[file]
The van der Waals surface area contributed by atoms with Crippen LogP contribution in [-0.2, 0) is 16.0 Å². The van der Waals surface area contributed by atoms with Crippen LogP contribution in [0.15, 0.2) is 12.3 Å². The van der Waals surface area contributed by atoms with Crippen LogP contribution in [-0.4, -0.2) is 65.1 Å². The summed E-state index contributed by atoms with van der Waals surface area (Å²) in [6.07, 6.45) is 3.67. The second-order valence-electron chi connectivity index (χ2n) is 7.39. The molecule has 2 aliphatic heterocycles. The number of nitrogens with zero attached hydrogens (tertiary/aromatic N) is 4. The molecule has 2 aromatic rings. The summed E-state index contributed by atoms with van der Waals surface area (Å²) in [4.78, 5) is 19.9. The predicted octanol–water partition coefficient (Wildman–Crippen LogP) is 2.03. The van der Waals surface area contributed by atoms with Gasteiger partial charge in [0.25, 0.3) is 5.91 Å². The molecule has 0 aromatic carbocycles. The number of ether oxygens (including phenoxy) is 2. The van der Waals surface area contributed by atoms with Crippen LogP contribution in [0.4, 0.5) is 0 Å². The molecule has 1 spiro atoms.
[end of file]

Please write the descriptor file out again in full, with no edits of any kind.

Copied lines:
The van der Waals surface area contributed by atoms with Crippen LogP contribution in [-0.2, 0) is 16.0 Å². The van der Waals surface area contributed by atoms with Crippen LogP contribution in [0.15, 0.2) is 12.3 Å². The van der Waals surface area contributed by atoms with Crippen LogP contribution in [-0.4, -0.2) is 65.1 Å². The summed E-state index contributed by atoms with van der Waals surface area (Å²) in [6.07, 6.45) is 3.67. The second-order valence-electron chi connectivity index (χ2n) is 7.39. The molecule has 2 aliphatic heterocycles. The number of nitrogens with zero attached hydrogens (tertiary/aromatic N) is 4. The molecule has 2 aromatic rings. The summed E-state index contributed by atoms with van der Waals surface area (Å²) in [4.78, 5) is 19.9. The predicted octanol–water partition coefficient (Wildman–Crippen LogP) is 2.03. The van der Waals surface area contributed by atoms with Gasteiger partial charge in [0.25, 0.3) is 5.91 Å². The molecule has 0 aromatic carbocycles. The number of ether oxygens (including phenoxy) is 2. The van der Waals surface area contributed by atoms with Crippen LogP contribution in [0.4, 0.5) is 0 Å². The molecule has 1 spiro atoms.